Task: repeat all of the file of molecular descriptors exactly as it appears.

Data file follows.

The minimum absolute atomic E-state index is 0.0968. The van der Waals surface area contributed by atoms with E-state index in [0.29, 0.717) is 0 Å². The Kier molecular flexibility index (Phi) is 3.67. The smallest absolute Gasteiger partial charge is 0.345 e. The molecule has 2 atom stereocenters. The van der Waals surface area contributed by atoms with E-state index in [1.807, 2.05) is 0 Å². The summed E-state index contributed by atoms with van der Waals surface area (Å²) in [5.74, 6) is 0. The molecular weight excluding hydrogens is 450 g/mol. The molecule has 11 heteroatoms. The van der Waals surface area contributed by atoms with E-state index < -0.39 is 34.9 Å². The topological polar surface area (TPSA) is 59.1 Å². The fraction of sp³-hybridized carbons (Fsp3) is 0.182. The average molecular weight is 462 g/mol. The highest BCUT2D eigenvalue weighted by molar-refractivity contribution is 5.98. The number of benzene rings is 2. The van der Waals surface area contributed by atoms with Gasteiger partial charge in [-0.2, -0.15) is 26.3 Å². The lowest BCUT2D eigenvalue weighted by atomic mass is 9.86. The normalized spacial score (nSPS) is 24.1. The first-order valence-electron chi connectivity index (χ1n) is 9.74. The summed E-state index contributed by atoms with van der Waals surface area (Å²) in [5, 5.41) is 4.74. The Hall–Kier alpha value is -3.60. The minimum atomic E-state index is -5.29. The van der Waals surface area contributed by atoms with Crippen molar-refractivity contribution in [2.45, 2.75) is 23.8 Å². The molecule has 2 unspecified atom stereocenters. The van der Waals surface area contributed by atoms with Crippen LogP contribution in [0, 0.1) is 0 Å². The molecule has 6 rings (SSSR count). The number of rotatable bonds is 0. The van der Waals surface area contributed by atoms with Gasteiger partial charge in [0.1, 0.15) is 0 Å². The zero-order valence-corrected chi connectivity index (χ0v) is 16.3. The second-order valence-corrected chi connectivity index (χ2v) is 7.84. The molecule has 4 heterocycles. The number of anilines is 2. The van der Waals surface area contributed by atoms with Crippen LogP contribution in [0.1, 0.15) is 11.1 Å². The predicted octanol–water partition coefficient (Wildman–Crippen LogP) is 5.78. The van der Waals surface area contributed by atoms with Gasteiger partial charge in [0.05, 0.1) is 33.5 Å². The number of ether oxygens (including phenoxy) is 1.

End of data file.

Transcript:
The minimum absolute atomic E-state index is 0.0968. The van der Waals surface area contributed by atoms with E-state index in [0.29, 0.717) is 0 Å². The Kier molecular flexibility index (Phi) is 3.67. The smallest absolute Gasteiger partial charge is 0.345 e. The molecule has 2 atom stereocenters. The van der Waals surface area contributed by atoms with E-state index in [1.807, 2.05) is 0 Å². The summed E-state index contributed by atoms with van der Waals surface area (Å²) in [5.74, 6) is 0. The molecular weight excluding hydrogens is 450 g/mol. The molecule has 11 heteroatoms. The van der Waals surface area contributed by atoms with E-state index < -0.39 is 34.9 Å². The topological polar surface area (TPSA) is 59.1 Å². The fraction of sp³-hybridized carbons (Fsp3) is 0.182. The average molecular weight is 462 g/mol. The highest BCUT2D eigenvalue weighted by molar-refractivity contribution is 5.98. The number of benzene rings is 2. The van der Waals surface area contributed by atoms with Gasteiger partial charge in [-0.2, -0.15) is 26.3 Å². The lowest BCUT2D eigenvalue weighted by atomic mass is 9.86. The normalized spacial score (nSPS) is 24.1. The first-order valence-electron chi connectivity index (χ1n) is 9.74. The summed E-state index contributed by atoms with van der Waals surface area (Å²) in [5, 5.41) is 4.74. The Hall–Kier alpha value is -3.60. The minimum atomic E-state index is -5.29. The van der Waals surface area contributed by atoms with Crippen molar-refractivity contribution in [2.45, 2.75) is 23.8 Å². The molecule has 2 unspecified atom stereocenters. The van der Waals surface area contributed by atoms with Crippen LogP contribution in [0, 0.1) is 0 Å². The molecule has 6 rings (SSSR count). The number of rotatable bonds is 0. The van der Waals surface area contributed by atoms with Gasteiger partial charge in [0.1, 0.15) is 0 Å². The zero-order valence-corrected chi connectivity index (χ0v) is 16.3. The second-order valence-corrected chi connectivity index (χ2v) is 7.84. The molecule has 4 heterocycles. The number of anilines is 2. The van der Waals surface area contributed by atoms with Crippen LogP contribution in [0.1, 0.15) is 11.1 Å². The predicted octanol–water partition coefficient (Wildman–Crippen LogP) is 5.78. The van der Waals surface area contributed by atoms with Gasteiger partial charge in [0.05, 0.1) is 33.5 Å². The number of ether oxygens (including phenoxy) is 1.